Medical practice in ancient Egypt was so developed that many of the observations and routine procedures the Western world could not surpass for centuries after the fall of the Roman Empire. It was ancient Egyptian medicine that became a source of knowledge for doctors of ancient Greece and Rome.
The Egyptians understood that the disease can be treated with pharmaceuticals, recognized the therapeutic potential of massage and aromatherapy, attached great importance to purity in the treatment of patients.
The fact that bacteria and bacteria can become a source of diseases and infections Known even after the invention of the microscope – only in the XIX century, when this theory was confirmed by Louis Pasteur and proved by the work of the British surgeon Joseph Lister. However, even before their statements, Hungarian physician Ignaz Semmelweis in the XIX century suggested that doctors can reduce the death rate among patients by simply washing their hands before examination or an operation.
The ancient Egyptians would certainly agree with the idea of Semmelweis, since they highly appreciated the purity. In Ancient Egypt, mortality after medical procedures was probably less than in any European hospital during the Christian era.
The Egyptians were well aware of how to cope with injuries, but with illnesses everything was much more complicated. When a person is injured, it is easy to trace the cause and effect, and then cure. However, when a person is sick, the cause is less clear, and diagnosis was a big problem.
The cause of the disease was usually understood as the consequence of sin or the attack of demons. Therefore, the first “doctors” tried to save the patient from the ailment by casting spells. In addition, amulets, offerings to the gods, tattoos and statuettes designed to drive away evil spirits or soothe the gods that caused the disease went into the process.
Since that time, many papyri surviving spells have been preserved. In some of them you can find and practical ways of treatment. For example, a papyrus dating from 1200 BC, prescribes the use of marijuana for cancer patients.
Another papyrus, written by scientists in the years 1570-1069 BC, describes the first-ever methods of contraception and pregnancy tests.
Infectious diseases were widespread in the densely populated Nile Valley. Virtually the entire population of Egypt then lived on a narrow strip of land along the river, which was sometimes only a few hundred meters wide. Diseases could be distinguished depending on the season.
Smallpox, dysentery, typhoid and jaundice most often overtook the Egyptians in spring and summer. Every year, the goddess Isis shed tears for her late husband Osiris, and the water level of the Nile rose from mid-July to September. Together with the fertile mud that helped the Egyptians survive, the river brought with it a specific set of diseases, the main one of which probably was malaria – the main cause of death in late autumn. The cooler weather in the winter favored the onset of respiratory diseases.
One of the most common complaints among the Egyptians were eye infections. We fought with it with the help of bactericidal eye paint and drugs from the human brain. This is how one of the universal recipes looks like, which should have been relieved not only of eye infection, but also of all the problems in the body: “Divide the human brain into two halves, mix half with honey, smear on the eye in the evening. Dry the second half, sift, smear the eye in the morning. ”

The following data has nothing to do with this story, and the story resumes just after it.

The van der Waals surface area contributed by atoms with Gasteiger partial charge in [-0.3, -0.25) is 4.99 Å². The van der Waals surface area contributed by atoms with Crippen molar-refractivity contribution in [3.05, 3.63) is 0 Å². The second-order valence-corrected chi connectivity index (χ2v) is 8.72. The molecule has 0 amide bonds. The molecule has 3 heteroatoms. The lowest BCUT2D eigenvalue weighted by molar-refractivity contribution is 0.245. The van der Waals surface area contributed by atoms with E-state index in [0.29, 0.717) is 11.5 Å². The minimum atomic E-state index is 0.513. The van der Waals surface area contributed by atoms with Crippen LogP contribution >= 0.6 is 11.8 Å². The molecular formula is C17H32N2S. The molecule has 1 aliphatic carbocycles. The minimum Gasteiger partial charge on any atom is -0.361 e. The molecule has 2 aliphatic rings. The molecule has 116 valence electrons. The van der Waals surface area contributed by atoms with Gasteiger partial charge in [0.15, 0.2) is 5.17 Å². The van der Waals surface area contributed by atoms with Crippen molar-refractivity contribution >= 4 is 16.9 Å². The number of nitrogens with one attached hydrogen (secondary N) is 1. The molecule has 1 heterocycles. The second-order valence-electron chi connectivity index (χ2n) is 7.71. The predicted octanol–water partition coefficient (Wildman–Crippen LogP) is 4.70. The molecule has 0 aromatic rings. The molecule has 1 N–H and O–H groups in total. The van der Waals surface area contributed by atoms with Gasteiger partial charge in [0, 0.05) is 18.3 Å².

Heavy physical labor caused great damage to the joints and bones of workers. Those who lived to be old were victims of the same ailments that older people still suffer: cardiovascular diseases, arthritis and probably dementia.
A limited diet caused or aggravated a number of diseases, and in some cases even led to death. In ancient Egyptian history there were times when famine spread throughout the country. The data of ancient dentistry papyri testify that during most of such periods the health of the population deteriorated significantly, but with more active introduction of agriculture these problems were brought to nothing.
The scanty diet influenced the growth of the Egyptians. The average height of men did not exceed 160 cm, women – 150 cm.
Nothing definite is known about how doctors received their medical knowledge. Historians suggest that after the Egyptian received the profession of a scribe, he became a disciple of a practicing healer. There is also the opinion that the “houses of life” associated with the goddess Sekhmet, the patroness of doctors, were training centers for doctors.
Goddess Sekhmet, bas-relief
Healers in ancient Egypt could be both men and women. The first doctor, later deified, was Imhotep, who combined the writing of medical labors with the construction of the stepped pyramid of Djoser in Sakkara and was also a famous architect.
It was Imhotep who became the ancestor of secular medicine: he claimed that the disease originated in a natural way and was in no way connected with the spirits or revenge of the gods.
Statue of Imhotep
The doctor was supposed to be not only literate, but also a pure soul and body. In Egypt they were called “wabau” – ritually pure: they had to bathe as often and carefully as the high priests.
Each doctor had his own specialty, but there were “suna” – general practitioners, and “sau”, who specialized in magical rituals. Midwives, masseurs, nurses, attendants and visionaries also helped the doctor.
Obstetrics, apparently, was the only female profession in ancient Egypt. After studying medical texts written mostly by men, scientists found that they had a lot of information on gynecology in general, but none described obstetrics. In addition, men have never been portrayed in childbirth scenes.
There are no certificates of medical training for midwives. In the Ancient Kingdom (during the reign of the Pharaohs of the III-VI dynasty), the word “midwife” is associated with nurses who helped the doctor, but after this period the connection between these two professions has been lost. Midwives could be female relatives, friends or neighbors. Apparently, they were not considered medical specialists.
Both men and women could perform the work of nurses. The Egyptians greatly respected the nurses, although, like in the case of midwives, there is nowhere any evidence of school or vocational training. Most of all, nursing nurses were valued.